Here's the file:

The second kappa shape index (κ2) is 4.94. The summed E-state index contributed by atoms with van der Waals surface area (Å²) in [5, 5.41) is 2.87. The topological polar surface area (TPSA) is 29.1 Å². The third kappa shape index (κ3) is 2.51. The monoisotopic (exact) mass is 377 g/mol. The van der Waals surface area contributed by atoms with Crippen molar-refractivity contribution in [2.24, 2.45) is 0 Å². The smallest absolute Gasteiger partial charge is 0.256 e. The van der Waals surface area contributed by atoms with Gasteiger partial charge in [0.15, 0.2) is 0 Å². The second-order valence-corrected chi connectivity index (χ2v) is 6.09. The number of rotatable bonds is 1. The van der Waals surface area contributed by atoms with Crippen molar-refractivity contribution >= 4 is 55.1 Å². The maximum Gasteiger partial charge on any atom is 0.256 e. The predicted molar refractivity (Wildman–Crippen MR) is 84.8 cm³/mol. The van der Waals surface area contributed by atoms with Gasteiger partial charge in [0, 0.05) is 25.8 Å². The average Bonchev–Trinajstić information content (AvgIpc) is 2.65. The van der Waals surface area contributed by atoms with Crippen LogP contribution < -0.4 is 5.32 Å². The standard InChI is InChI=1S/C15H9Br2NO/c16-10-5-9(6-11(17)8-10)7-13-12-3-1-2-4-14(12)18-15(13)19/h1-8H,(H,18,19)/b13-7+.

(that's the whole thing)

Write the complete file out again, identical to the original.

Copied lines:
The second kappa shape index (κ2) is 4.94. The summed E-state index contributed by atoms with van der Waals surface area (Å²) in [5, 5.41) is 2.87. The topological polar surface area (TPSA) is 29.1 Å². The third kappa shape index (κ3) is 2.51. The monoisotopic (exact) mass is 377 g/mol. The van der Waals surface area contributed by atoms with Crippen molar-refractivity contribution in [2.24, 2.45) is 0 Å². The smallest absolute Gasteiger partial charge is 0.256 e. The van der Waals surface area contributed by atoms with Gasteiger partial charge in [0.15, 0.2) is 0 Å². The second-order valence-corrected chi connectivity index (χ2v) is 6.09. The number of rotatable bonds is 1. The van der Waals surface area contributed by atoms with Crippen molar-refractivity contribution >= 4 is 55.1 Å². The maximum Gasteiger partial charge on any atom is 0.256 e. The predicted molar refractivity (Wildman–Crippen MR) is 84.8 cm³/mol. The van der Waals surface area contributed by atoms with Gasteiger partial charge in [0, 0.05) is 25.8 Å². The average Bonchev–Trinajstić information content (AvgIpc) is 2.65. The van der Waals surface area contributed by atoms with Crippen LogP contribution < -0.4 is 5.32 Å². The standard InChI is InChI=1S/C15H9Br2NO/c16-10-5-9(6-11(17)8-10)7-13-12-3-1-2-4-14(12)18-15(13)19/h1-8H,(H,18,19)/b13-7+.